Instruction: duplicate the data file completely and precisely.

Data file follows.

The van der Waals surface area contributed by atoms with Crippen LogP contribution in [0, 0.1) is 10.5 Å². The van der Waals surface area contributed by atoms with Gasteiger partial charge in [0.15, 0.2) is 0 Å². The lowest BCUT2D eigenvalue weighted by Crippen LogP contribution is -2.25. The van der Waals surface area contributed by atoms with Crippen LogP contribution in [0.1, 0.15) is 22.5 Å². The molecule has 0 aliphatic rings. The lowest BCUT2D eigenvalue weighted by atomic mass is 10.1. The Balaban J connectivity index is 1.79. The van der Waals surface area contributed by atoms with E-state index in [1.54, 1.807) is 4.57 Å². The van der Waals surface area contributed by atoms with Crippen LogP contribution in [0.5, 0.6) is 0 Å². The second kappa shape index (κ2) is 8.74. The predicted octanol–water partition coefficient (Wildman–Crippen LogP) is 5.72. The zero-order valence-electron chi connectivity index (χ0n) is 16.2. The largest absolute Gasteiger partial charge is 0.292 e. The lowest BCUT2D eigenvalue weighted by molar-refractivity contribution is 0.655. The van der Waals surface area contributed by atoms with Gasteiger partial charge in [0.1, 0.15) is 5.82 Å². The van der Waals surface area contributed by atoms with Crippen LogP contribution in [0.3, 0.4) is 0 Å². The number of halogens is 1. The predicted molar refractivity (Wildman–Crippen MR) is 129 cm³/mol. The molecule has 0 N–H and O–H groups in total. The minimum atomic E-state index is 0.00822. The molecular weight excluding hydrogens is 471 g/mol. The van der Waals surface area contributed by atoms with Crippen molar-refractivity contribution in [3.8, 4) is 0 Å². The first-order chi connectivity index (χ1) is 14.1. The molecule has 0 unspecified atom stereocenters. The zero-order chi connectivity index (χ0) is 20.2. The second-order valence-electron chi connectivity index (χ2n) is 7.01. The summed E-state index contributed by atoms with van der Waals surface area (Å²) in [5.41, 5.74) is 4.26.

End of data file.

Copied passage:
The van der Waals surface area contributed by atoms with Crippen LogP contribution in [0, 0.1) is 10.5 Å². The van der Waals surface area contributed by atoms with Gasteiger partial charge in [0.15, 0.2) is 0 Å². The lowest BCUT2D eigenvalue weighted by Crippen LogP contribution is -2.25. The van der Waals surface area contributed by atoms with Crippen LogP contribution in [0.1, 0.15) is 22.5 Å². The molecule has 0 aliphatic rings. The lowest BCUT2D eigenvalue weighted by atomic mass is 10.1. The Balaban J connectivity index is 1.79. The van der Waals surface area contributed by atoms with E-state index in [1.54, 1.807) is 4.57 Å². The van der Waals surface area contributed by atoms with Crippen LogP contribution in [0.5, 0.6) is 0 Å². The second kappa shape index (κ2) is 8.74. The predicted octanol–water partition coefficient (Wildman–Crippen LogP) is 5.72. The zero-order valence-electron chi connectivity index (χ0n) is 16.2. The largest absolute Gasteiger partial charge is 0.292 e. The lowest BCUT2D eigenvalue weighted by molar-refractivity contribution is 0.655. The van der Waals surface area contributed by atoms with Gasteiger partial charge in [0.1, 0.15) is 5.82 Å². The van der Waals surface area contributed by atoms with Crippen LogP contribution in [0.3, 0.4) is 0 Å². The number of halogens is 1. The predicted molar refractivity (Wildman–Crippen MR) is 129 cm³/mol. The molecule has 0 N–H and O–H groups in total. The minimum atomic E-state index is 0.00822. The molecular weight excluding hydrogens is 471 g/mol. The van der Waals surface area contributed by atoms with Crippen molar-refractivity contribution in [3.8, 4) is 0 Å². The first-order chi connectivity index (χ1) is 14.1. The molecule has 0 unspecified atom stereocenters. The zero-order chi connectivity index (χ0) is 20.2. The second-order valence-electron chi connectivity index (χ2n) is 7.01. The summed E-state index contributed by atoms with van der Waals surface area (Å²) in [5.41, 5.74) is 4.26.